This is the first tutorial where you are seeing kernel code. By the end of tutorial you should be able to run all of the code here and be able to make trivial modifications. Lectures later this week will go through this code in detail. Learning as much as you can about the code now will help you prepare for the upcoming lectures. In particular, try to figure out what is different about this code.

If you cannot build a module you may have installed a version of Ubuntu that is too minimal. But you can fix it by installing the right packages. Do the following:

 sudo apt update
 sudo apt dist-upgrade
 sudo apt install build-essential
 sudo apt clean

When upgrading you may get a message when upgrading grub about which boot device to use. Select /dev/vda or /dev/sda - don’t select the devices that end with a number.

If your build failed before doing this and again after, delete the downloaded code and unpack the zip file again. (The build process generates hidden files which can mess up later builds.)

Learning Objectives

  • How do you compile and install kernel modules? How does this process differ from userspace C programs?
  • How does the source and build process of kernel modules differ from C programs?
  • Understand when module code is and isn't run.
  • Understand how kernel modules can access and manipulate kernel data structures and call kernel functions.
  • Understand how making system calls from userspace can cause module functions to be called.
  • Understand how character devices can be implemented in a module and thus better understand what a character device is.
  • Understand how processes are represented by task_struct's in the Linux kernel, what kinds of information is stored in a task struct, and how to access the task_struct of a process that made a system call.

B: A simple kernel module

  1. Download the source for this simple module, unpack, and build it by typing "make". Use wget to download the zip file.
  2. Install the module using "sudo insmod simple.ko". The hello message is recorded in the kernel logs. How do you view the kernel logs?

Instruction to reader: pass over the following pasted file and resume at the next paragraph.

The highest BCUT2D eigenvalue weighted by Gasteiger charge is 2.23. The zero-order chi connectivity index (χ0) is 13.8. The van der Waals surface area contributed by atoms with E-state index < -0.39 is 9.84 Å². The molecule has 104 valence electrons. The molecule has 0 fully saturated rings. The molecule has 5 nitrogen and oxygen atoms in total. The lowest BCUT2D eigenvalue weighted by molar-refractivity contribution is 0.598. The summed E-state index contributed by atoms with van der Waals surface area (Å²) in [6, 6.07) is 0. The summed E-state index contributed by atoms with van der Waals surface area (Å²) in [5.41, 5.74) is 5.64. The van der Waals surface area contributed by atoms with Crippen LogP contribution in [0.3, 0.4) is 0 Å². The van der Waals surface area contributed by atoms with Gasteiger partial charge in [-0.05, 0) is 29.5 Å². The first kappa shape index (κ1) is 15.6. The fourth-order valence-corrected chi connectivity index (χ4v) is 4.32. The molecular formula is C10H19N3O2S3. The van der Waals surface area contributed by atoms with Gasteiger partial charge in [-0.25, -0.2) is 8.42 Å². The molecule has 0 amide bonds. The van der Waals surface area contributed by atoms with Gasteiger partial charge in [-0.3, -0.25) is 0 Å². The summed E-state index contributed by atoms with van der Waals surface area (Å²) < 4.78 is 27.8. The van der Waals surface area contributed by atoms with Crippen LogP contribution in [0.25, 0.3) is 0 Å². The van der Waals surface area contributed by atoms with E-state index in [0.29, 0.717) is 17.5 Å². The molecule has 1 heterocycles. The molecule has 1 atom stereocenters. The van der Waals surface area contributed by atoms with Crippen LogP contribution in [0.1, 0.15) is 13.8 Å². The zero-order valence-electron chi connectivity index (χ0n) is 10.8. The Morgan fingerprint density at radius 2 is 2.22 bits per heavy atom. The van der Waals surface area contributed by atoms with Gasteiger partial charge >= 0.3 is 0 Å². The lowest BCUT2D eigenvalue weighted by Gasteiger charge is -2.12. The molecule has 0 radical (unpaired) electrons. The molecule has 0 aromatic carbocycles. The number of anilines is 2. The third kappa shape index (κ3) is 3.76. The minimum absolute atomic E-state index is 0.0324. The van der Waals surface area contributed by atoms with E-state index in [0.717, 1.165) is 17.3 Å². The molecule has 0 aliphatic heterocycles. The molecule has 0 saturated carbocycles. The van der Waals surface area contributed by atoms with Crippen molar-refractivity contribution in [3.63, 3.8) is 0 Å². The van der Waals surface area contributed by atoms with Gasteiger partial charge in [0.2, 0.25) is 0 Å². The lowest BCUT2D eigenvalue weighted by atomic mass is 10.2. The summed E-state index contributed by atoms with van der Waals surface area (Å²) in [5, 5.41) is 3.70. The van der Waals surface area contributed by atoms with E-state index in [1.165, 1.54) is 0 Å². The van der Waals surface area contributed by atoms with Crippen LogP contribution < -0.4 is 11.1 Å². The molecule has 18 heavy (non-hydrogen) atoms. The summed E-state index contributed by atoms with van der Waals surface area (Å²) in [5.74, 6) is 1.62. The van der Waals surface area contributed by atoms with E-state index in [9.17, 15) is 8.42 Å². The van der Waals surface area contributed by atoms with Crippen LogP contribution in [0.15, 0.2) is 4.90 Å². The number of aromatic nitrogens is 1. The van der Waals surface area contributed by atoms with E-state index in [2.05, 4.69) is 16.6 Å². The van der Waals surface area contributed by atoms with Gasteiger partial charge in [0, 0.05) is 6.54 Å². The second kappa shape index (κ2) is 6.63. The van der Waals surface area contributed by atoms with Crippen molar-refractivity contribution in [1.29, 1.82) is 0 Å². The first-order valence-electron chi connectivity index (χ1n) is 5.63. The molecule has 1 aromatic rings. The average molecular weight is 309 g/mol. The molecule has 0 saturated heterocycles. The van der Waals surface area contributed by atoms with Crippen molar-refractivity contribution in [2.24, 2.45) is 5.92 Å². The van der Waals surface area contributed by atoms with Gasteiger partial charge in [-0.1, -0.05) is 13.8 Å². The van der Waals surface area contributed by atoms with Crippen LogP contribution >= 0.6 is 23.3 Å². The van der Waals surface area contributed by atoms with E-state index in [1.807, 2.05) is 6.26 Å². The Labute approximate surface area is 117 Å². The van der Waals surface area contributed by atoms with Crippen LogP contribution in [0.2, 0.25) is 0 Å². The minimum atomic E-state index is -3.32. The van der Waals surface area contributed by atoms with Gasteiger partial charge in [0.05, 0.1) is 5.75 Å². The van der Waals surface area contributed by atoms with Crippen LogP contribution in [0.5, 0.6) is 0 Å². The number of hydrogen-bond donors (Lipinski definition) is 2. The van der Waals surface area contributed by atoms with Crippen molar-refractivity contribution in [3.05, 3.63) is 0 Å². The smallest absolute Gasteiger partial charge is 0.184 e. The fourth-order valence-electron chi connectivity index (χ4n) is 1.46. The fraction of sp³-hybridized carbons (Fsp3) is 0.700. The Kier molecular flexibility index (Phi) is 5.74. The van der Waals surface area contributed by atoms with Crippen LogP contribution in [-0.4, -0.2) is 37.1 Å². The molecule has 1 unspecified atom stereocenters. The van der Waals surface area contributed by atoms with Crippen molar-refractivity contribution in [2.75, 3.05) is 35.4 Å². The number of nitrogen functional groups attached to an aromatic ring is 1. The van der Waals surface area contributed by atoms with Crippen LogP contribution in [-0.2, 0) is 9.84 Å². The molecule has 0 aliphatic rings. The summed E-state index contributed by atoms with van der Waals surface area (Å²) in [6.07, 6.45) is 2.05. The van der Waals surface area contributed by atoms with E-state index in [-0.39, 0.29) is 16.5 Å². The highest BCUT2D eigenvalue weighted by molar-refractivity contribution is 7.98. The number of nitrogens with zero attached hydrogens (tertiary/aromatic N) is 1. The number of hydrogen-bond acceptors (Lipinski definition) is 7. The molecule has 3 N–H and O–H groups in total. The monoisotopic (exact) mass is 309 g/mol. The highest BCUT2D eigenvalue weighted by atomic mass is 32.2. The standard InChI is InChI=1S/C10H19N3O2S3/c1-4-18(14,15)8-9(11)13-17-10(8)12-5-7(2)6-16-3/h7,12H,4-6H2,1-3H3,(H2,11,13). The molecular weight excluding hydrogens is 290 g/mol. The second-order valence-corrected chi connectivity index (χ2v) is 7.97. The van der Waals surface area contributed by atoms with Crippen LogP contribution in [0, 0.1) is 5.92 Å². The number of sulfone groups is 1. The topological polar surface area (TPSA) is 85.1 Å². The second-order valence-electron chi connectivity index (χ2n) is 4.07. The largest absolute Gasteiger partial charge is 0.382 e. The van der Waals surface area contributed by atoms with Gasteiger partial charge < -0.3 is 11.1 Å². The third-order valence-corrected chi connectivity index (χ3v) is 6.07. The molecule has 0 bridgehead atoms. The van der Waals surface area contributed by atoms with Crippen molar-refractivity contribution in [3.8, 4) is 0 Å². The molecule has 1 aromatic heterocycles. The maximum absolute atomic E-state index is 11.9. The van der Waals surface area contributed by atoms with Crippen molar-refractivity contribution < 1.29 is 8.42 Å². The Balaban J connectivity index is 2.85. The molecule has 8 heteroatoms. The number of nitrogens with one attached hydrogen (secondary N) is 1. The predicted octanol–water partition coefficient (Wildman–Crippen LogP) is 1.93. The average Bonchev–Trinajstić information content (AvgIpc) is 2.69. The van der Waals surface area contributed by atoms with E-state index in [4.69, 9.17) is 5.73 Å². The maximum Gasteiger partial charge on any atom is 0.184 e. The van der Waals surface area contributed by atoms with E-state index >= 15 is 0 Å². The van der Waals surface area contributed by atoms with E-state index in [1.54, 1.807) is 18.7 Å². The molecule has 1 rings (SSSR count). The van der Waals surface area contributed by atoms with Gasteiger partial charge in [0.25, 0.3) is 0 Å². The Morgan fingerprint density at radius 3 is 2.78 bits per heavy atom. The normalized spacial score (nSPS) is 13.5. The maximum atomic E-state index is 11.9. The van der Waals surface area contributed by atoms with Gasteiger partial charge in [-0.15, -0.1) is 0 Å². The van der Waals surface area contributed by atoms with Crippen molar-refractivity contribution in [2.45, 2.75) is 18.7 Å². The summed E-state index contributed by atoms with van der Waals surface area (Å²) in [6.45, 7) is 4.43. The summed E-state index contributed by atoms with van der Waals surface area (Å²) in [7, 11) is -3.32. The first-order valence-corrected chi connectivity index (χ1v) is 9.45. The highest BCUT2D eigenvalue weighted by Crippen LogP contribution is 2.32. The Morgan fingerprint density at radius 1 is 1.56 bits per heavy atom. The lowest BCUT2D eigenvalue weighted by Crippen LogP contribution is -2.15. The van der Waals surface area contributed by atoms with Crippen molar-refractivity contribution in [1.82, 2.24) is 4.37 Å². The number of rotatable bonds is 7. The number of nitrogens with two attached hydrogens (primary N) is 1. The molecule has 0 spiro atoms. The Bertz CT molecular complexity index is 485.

3. Check to see that the module has been loaded. How do you do this?
  4. Remove the module from the kernel. What did you do?
  5. Open a second terminal and run trace 'p::printk printf "%s" arg1'. Repeat the above three questions and note the output in the terminal running trace. What does this trace command do?

C: A character device kernel module

  1. Download the source for ones, a kernel module implementing a character device that ouputs an unbounded string of "1"'s. Build, compile, and run it as before.
  2. What kernel messages does the module generate? Does it create any new files (other than /dev/ones)? If so, where?
  3. What happens when you "cat" the device /dev/ones? How can you limit the output?
  4. How can you modify your module to generate a kernel "Oops" as reported in the kernel logs or outright crash the kernel?
  5. Before inserting your module, run trace -K 'p::__register_chrdev' in another terminal to print the kernel stack trace for __register_chrdev. Insert your module and examine the output from your trace command. Did you expect all those function calls? What do you think they do?

D: Getting process information from a module

To answer these questions on newgetpid.c, you'll need to refer to the Linux kernel source, particularly kernel/sys.c. (These are links to a cross-referenced version of the Linux kernel source, a key resource for understanding and developing kernel code.)